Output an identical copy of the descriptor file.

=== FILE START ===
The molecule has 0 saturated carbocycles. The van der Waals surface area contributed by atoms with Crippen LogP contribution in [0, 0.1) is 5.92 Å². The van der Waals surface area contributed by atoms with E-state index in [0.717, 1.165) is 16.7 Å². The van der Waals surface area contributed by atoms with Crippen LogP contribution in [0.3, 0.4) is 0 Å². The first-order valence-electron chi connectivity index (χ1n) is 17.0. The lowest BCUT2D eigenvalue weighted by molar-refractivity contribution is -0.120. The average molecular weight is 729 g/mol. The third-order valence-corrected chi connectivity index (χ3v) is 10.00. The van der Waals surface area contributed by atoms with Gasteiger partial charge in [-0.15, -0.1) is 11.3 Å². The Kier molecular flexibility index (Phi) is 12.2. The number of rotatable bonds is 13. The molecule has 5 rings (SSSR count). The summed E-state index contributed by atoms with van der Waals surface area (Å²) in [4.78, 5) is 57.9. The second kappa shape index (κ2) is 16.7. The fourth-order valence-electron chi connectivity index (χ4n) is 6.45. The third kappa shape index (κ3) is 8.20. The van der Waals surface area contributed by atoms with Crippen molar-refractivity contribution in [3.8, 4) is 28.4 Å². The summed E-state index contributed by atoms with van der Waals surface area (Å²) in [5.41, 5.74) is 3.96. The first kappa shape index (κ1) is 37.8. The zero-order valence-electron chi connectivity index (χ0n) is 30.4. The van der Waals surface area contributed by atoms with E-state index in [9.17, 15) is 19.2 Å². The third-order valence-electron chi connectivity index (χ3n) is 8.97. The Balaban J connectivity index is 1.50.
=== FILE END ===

The molecule has 0 saturated carbocycles. The van der Waals surface area contributed by atoms with Crippen LogP contribution in [0, 0.1) is 5.92 Å². The van der Waals surface area contributed by atoms with E-state index in [0.717, 1.165) is 16.7 Å². The van der Waals surface area contributed by atoms with Crippen LogP contribution in [0.3, 0.4) is 0 Å². The first-order valence-electron chi connectivity index (χ1n) is 17.0. The lowest BCUT2D eigenvalue weighted by molar-refractivity contribution is -0.120. The average molecular weight is 729 g/mol. The third-order valence-corrected chi connectivity index (χ3v) is 10.00. The van der Waals surface area contributed by atoms with Gasteiger partial charge in [-0.15, -0.1) is 11.3 Å². The Kier molecular flexibility index (Phi) is 12.2. The number of rotatable bonds is 13. The molecule has 5 rings (SSSR count). The summed E-state index contributed by atoms with van der Waals surface area (Å²) in [4.78, 5) is 57.9. The second kappa shape index (κ2) is 16.7. The fourth-order valence-electron chi connectivity index (χ4n) is 6.45. The third kappa shape index (κ3) is 8.20. The van der Waals surface area contributed by atoms with Crippen molar-refractivity contribution in [3.8, 4) is 28.4 Å². The summed E-state index contributed by atoms with van der Waals surface area (Å²) in [5.41, 5.74) is 3.96. The first kappa shape index (κ1) is 37.8. The zero-order valence-electron chi connectivity index (χ0n) is 30.4. The van der Waals surface area contributed by atoms with E-state index in [9.17, 15) is 19.2 Å². The third-order valence-electron chi connectivity index (χ3n) is 8.97. The Balaban J connectivity index is 1.50.